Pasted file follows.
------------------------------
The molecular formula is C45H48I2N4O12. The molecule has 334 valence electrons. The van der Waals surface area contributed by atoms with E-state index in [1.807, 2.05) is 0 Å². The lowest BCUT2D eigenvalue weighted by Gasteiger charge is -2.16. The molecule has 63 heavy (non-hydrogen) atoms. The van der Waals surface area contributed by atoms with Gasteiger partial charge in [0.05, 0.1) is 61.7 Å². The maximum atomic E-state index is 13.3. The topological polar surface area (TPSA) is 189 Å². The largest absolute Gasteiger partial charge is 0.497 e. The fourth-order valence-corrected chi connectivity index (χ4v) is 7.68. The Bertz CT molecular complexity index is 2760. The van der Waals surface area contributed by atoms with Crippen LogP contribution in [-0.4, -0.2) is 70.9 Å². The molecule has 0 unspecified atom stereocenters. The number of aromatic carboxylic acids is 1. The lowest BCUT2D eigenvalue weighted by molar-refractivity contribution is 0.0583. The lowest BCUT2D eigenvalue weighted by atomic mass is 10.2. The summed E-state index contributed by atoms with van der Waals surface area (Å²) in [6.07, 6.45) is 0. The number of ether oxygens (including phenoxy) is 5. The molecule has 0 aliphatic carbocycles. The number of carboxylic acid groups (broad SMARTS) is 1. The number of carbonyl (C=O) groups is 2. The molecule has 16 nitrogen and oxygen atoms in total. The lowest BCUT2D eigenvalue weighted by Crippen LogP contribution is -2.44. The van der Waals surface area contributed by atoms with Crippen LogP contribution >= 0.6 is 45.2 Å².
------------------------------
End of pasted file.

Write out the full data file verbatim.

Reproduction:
The molecular formula is C45H48I2N4O12. The molecule has 334 valence electrons. The van der Waals surface area contributed by atoms with E-state index in [1.807, 2.05) is 0 Å². The lowest BCUT2D eigenvalue weighted by Gasteiger charge is -2.16. The molecule has 63 heavy (non-hydrogen) atoms. The van der Waals surface area contributed by atoms with Gasteiger partial charge in [0.05, 0.1) is 61.7 Å². The maximum atomic E-state index is 13.3. The topological polar surface area (TPSA) is 189 Å². The largest absolute Gasteiger partial charge is 0.497 e. The fourth-order valence-corrected chi connectivity index (χ4v) is 7.68. The Bertz CT molecular complexity index is 2760. The van der Waals surface area contributed by atoms with Crippen LogP contribution in [-0.4, -0.2) is 70.9 Å². The molecule has 0 unspecified atom stereocenters. The number of aromatic carboxylic acids is 1. The lowest BCUT2D eigenvalue weighted by molar-refractivity contribution is 0.0583. The lowest BCUT2D eigenvalue weighted by atomic mass is 10.2. The summed E-state index contributed by atoms with van der Waals surface area (Å²) in [6.07, 6.45) is 0. The number of ether oxygens (including phenoxy) is 5. The molecule has 0 aliphatic carbocycles. The number of carboxylic acid groups (broad SMARTS) is 1. The number of carbonyl (C=O) groups is 2. The molecule has 16 nitrogen and oxygen atoms in total. The lowest BCUT2D eigenvalue weighted by Crippen LogP contribution is -2.44. The van der Waals surface area contributed by atoms with Crippen LogP contribution >= 0.6 is 45.2 Å².